Like anything in music production, bass sound preferences are many and varied. No two people, even if operating in the same genre, are going to be in complete agreement over how it should be done and with which tools to use. Some might prefer a certain analog synthesizer, others an old-school FM synth. And then there are musicians and producers who much prefer certain go-to samples for their deep, fat bass sounds, and others still who like to use their DAW.
While getting a deep sounding bassline is a matter of taste, it’s also a product of some tried and true techniques and approaches that yield consistent results. Certain waveforms work better than others, though no strict rules exist. And iconic bass sounds from very specific gear, or samples thereof, are oft-used for a reason—they sound great, particularly in popular mainstream and underground genres.
In this blog, we take a look at a few techniques and approaches that will serve as a solid foundation for musicians and producers learning music production. Again, there are different schools of thought, which we encourage you to explore as you learn more about synthesis and music production. For now, however, this guide will send you on your merry music-making way.
Since FM and wavetable synthesis are completely different beasts than either analog synthesis or sampling a bassline and tweaking it, we will leave them out of this discussion. These are synths that novices might eventually experiment with, but for now they would introduce a bit too much complexity.
Of the four main analog waveforms, either square/pulse and sawtooth would be a great place to start when crafting a deep bass sound. A triangle wave would work too, but it can be a bit too thin for what we’re looking to do. Many synths will offer pulse width modulation to add some depth to the square/pulse waveform. Drop the square or saw down an octave or two, low-pass filter it, and play with the resonance to add some more color and depth.
Most synthesizers will also offer more than one oscillators, which will allow players to explore the different combinations we discuss below. Other synthesizers, whether hardware or DAW, will offer sub oscillators—an oscillator that is one active below the oscillator with which it is paired. The most common sub oscillator is a square wave, but sine waves are also seen. Either way, a sub oscillator will add much depth and roundness to a bass sound.
In the first audio clip below, made using a Korg Minilogue analog synthesizer, we set Oscillators 1 and 2 both to sawtooth waves without tuning and each to +1 octave. Also, the filter is wide open. At this point, it sounds like a lead synth not a bass synth.
To begin adding depth to our bass, we set Oscillator 1 to a sawtooth wave and Oscillator 2 to a square wave. This simple move quickly added some depth, albeit a modest amount, to our bass sound.
As hinted at above, an easy way to get a deep bass sound is to mess with an oscillator’s tuning and octaves. Yet another way is to alter a sample’s pitch on a DAW or hardware sampler.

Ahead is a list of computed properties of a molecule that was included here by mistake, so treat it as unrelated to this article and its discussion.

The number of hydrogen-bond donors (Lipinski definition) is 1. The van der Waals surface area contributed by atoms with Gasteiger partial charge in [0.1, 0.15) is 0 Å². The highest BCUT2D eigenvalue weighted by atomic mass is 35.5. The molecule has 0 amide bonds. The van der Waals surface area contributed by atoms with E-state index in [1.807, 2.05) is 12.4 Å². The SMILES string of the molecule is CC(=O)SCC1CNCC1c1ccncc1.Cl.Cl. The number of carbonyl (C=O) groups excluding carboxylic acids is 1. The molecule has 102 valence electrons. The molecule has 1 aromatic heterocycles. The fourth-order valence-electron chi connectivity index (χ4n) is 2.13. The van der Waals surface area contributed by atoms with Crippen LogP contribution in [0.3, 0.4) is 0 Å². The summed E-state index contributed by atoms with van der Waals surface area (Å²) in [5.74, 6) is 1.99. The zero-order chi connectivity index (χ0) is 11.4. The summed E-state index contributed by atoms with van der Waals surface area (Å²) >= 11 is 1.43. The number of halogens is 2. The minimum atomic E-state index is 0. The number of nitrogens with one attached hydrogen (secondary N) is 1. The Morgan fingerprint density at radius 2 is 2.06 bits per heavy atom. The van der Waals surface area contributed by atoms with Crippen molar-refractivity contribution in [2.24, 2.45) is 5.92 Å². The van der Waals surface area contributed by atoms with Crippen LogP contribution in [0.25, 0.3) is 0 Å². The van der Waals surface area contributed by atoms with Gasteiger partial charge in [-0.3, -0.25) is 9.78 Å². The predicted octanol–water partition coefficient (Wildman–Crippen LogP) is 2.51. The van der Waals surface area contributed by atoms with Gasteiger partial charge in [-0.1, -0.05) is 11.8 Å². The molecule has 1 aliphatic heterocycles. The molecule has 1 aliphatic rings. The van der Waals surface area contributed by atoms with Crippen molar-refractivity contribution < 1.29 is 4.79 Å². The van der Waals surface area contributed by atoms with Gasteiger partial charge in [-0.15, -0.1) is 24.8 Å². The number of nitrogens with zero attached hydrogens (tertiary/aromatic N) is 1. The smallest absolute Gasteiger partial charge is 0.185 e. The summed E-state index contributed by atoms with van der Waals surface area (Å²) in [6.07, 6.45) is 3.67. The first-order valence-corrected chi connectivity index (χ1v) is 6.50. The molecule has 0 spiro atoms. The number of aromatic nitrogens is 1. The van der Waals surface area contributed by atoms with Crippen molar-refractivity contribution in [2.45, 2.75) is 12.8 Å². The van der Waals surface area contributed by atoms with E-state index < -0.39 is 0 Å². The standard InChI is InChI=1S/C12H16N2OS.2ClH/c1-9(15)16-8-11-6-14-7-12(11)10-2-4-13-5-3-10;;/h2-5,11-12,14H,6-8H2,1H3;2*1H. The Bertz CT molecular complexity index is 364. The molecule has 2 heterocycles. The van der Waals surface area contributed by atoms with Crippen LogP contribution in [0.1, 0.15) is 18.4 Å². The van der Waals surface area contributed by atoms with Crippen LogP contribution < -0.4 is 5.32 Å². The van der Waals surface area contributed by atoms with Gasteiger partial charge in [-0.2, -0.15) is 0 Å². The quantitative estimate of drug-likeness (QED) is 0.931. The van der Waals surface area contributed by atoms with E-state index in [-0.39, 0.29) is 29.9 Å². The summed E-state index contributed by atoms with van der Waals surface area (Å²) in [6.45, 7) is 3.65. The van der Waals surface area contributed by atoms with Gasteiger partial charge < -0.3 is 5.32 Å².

On an analog or virtual analog synthesizer, changing pitch is done by tuning the oscillator. A synth will also have a range of octaves for the oscillators, allowing the player to drop it down an octave or two for deeper bass. The idea here is to play around with these parameters, in conjunction with waveforms, to arrive at a satisfying result.
Samplers, on the other hand, allow users to change a sample’s pitch. So, if a bass synthesizer sample is being used, a user can drop the pitch down to get a deeper sound, and then play it chromatically as mentioned in the example above. Again, play around with the pitch and the chromatic notes until you find a setting you like.
For the next step in adding depth to our bass sound, we pitched Oscillator 2 (square wave) down to -40, and then we set each oscillator down to -2 octave.
After finding the right oscillators and samples, as well as pitching them down and dropping them down an octave, it’s time to filter the sound. For deep bass, you’re going to want to use a low-pass filter to cut out the higher frequencies of the bass notes, and then shape it with the filter and amplitude envelopes.
Using the low-pass filter cutoff, we cut the higher frequencies out. Next, played with the filter resonance to add some depth and color. After this, we played with the attack, decay, sustain, and release of the filter envelope, followed by the same with the amp envelope. The key here is fast attack times, but feel free to play around with decay, sustain, and release as you see fit.
One effects approach for deep bass is to use a very, very short delay to fatten up a synth sound, which is possible with DDLY. But be careful: too much delay will muddy up the sound and otherwise wreak havoc on the mix. In the audio clip below, you can hear the added depth supplied by a short delay time used on DDLY.
Most basslines that need depth and fatness could benefit from some drive, saturation, or distortion. Trash 2 is incredibly helpful in this regard. Using either presets or custom sounds, users can add the right amounts of saturation and drive to the bassline.
Once again, these are just a few approaches to fattening up and deepening the lower frequencies of your bass sound. They aren’t the only paths to get there.
In many trap songs, for instance, an 808 kick is pitched down and played chromatically, giving the song a booming bassline. And both FM and wavetable synthesis offer musicians and producers their own unique ways of getting to deep and wide basslines.
Ultimately, the best thing to do is experiment. Approach both your hardware, DAW, and plugins with an experimental mindset. As with much of sound design, a lot of times getting a deep bass sound is a matter of trial and error, especially in the early going. Embrace the process.